Now that’s out there, let me explain.
I’m part of a book club, full of loving friends who know that I’m
outspoken passionate about my opinions, talk dirtier than a sailor (usually with my mouth full), and constantly interrupt other people.
This group of women allows me the space to be myself, even when I go home after meetings wondering if I should have thought twice about telling them the hilarious comment I made on the operating room table before my c-section about overgrown hair down there.
Yes, I’m that person at the table beside you at a fancy restaurant talking too loudly about sexual favours, bowel movements (baby or adult), or some other equally taboo subject, usually with hand gestures to match. Complete TMI verbal diarrhea.
Anyhoo, our last book was “Daring Greatly” by Brené Brown, and I feel like it was written just for my “perfection driven/constantly comparing/giving away the best of me until there is nothing left” self. If this sounds like you, do yourself a favour and buy a copy now. Seriously, now.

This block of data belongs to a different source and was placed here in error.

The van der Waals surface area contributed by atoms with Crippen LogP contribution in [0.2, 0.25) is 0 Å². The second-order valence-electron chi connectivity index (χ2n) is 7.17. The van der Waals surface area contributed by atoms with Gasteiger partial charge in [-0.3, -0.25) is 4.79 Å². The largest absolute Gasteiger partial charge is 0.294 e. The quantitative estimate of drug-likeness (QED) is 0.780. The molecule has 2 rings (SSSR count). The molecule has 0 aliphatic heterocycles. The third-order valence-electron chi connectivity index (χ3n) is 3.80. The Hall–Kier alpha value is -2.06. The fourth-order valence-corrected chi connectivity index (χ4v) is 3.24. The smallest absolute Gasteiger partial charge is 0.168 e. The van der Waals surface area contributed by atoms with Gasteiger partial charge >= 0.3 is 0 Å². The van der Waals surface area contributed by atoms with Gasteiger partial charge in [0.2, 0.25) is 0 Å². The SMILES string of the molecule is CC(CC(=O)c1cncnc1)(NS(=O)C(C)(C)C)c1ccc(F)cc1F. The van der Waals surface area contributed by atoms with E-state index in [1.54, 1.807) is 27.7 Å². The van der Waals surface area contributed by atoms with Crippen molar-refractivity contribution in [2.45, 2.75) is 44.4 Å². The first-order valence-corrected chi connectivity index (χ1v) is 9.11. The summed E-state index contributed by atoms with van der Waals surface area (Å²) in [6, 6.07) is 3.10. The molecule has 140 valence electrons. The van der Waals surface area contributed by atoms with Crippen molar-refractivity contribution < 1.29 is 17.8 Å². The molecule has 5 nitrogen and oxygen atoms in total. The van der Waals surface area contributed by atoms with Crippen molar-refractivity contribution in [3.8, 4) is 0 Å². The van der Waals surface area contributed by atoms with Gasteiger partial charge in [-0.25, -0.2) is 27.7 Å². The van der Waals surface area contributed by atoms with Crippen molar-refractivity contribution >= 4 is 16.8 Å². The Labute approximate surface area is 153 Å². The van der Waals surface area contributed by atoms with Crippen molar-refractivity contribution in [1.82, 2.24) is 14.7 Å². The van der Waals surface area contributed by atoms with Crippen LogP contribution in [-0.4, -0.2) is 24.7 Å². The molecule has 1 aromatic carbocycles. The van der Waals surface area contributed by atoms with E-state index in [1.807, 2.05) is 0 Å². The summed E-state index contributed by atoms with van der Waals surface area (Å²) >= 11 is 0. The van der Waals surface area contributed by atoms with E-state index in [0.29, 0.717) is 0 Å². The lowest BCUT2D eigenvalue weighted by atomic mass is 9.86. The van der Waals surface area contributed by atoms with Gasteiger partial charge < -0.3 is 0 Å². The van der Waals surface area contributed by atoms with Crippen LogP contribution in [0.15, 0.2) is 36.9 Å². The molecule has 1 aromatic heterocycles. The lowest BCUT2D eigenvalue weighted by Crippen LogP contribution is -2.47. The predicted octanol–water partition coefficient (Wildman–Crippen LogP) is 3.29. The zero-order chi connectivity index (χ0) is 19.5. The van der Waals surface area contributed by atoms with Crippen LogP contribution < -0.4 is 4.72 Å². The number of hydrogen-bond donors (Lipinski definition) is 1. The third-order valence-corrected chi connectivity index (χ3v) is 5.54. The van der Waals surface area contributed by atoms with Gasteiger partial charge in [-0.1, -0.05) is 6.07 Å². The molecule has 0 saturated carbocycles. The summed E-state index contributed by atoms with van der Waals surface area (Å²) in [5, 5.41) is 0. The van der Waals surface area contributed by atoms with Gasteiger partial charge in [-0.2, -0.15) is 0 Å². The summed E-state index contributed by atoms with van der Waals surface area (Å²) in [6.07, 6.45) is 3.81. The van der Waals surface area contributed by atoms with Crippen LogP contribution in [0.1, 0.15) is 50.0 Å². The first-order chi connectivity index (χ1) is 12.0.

In our culture when you can read on Facebook, blogs, online magazines, and TMZ about what everyone and their dog ate for lunch, it makes me feel like I’m about 5 steps behind the pinnacle of healthy eating that I think every other holistic nutritionist is at.
I see them writing on their blog about fermenting their own kombucha, soaking and sprouting beans, making their own nut milks, or bottling water straight from a free-flowing spring in a forest.
*SWEAR WORD ALERT*
For those of you who don’t know, I live in gorgeous Southwestern Ontario, Canada, which sits parallel with Northern California on an old-fashioned globe.
We get the same hot and humid weather during the summer as the deep Southern states. Right now, as I type this, it’s 27°C, but with the humidex, it feels like 38°C. For those Fahrenheit lovers out there, that’s 100°F.
Not to steal the words from the Wicked Witch, but “I’m mellllltttttiiinnnng” doesn’t seem to cut it.
Although I hate this weather, I love the fresh produce that it brings.